Abstract 11587: Acidosis/GPR4 Signaling Regulates Inflammatory and Endoplasmic Reticulum Stress Responses in Vascular Endothelial Cells
An acidotic tissue microenvironment is commonly found in ischemic organs, inflammatory sites, solid tumors, and in many other pathophysiological conditions. Due to hypoxia, glycolytic cell metabolism, and poor blood perfusion, production and accumulation of protons derived from lactic acid and other metabolic products acidify the microenvironment. Acidosis is an important stress factor that aggravates ischemic tissue injury and modulates the function of blood vessels and immune cells. Recent studies show that acidotic activation of the pH-sensing G protein-coupled receptor 4 (GPR4) increases endothelial cell inflammation and leukocyte adhesion. Numerous inflammatory genes such as adhesion molecules, chemokines, cytokines, NF-κB factors, and cyclooxygenase 2 are up-regulated by acidosis and GPR4 in endothelial cells. However, the signaling pathways by which acidosis/GPR4 regulates the inflammatory responses of endothelial cells are largely unknown. Using genetic and biochemical approaches we demonstrate that Gs, Gq and G13 G protein pathways are imperative for acidosis/GPR4-induced inflammatory gene expression in endothelial cells. Each of these G protein pathways controls the expression of a subset of the inflammatory target genes. Moreover, interaction between these G protein pathways has been observed; e.g., induction of VCAM-1 by acidosis/GPR4 is positively regulated by the Gs pathway but negatively regulated by the G13 pathway. We also demonstrate that acidosis/GPR4 induces the endoplasmic reticulum (ER) stress response, a process closely associated with inflammation, in endothelial cells. Interestingly, treatment with a novel GPR4 small molecule inhibitor diminishes the acidosis-induced endothelial cell ER stress response. Together, these results suggest that acidosis/GPR4 signaling is a novel regulatory mechanism of endothelial cell inflammation and ER stress response. Inhibition of the GPR4 receptor may be exploited as potential new means to suppress inflammation associated with cardiovascular disorders.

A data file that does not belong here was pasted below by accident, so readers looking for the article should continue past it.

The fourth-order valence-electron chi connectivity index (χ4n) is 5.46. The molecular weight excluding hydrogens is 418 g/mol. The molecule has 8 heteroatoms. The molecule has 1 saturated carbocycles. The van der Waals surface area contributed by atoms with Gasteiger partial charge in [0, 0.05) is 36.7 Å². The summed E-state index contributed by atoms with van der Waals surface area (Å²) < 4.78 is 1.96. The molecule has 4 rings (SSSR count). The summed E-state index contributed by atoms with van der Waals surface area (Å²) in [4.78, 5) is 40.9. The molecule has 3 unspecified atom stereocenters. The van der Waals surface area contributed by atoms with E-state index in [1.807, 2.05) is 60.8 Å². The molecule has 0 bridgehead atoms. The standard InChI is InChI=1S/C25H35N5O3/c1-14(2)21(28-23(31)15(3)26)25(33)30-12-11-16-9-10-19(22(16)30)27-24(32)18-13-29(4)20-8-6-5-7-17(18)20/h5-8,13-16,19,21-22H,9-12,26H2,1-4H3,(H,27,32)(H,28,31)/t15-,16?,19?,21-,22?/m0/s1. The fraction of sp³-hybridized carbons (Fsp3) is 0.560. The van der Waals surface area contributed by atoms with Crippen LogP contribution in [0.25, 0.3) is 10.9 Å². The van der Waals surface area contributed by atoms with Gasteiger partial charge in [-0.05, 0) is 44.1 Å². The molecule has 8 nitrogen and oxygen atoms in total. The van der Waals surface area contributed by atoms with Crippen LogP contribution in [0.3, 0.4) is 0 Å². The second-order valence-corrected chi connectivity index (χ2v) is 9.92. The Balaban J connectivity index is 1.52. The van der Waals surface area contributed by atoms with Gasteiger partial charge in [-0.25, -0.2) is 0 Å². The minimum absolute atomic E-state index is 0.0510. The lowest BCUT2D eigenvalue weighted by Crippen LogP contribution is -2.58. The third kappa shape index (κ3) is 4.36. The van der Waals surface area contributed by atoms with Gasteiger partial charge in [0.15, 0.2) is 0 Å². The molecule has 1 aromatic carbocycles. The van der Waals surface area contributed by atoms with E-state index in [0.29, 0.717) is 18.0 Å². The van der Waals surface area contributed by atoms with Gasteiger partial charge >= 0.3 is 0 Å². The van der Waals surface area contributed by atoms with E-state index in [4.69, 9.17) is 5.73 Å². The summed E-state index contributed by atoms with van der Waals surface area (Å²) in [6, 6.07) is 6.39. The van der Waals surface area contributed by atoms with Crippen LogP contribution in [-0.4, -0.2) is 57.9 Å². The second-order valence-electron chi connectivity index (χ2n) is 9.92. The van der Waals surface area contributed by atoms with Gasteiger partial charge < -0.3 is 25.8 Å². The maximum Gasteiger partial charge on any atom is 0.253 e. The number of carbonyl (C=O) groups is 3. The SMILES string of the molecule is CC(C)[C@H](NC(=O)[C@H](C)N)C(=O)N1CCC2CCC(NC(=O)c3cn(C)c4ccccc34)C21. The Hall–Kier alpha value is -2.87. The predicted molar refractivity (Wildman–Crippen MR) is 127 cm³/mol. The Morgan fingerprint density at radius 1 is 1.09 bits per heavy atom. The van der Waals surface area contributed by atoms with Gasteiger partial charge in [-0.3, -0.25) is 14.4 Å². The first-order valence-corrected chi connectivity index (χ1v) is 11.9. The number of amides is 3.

- © 2013 by American Heart Association, Inc.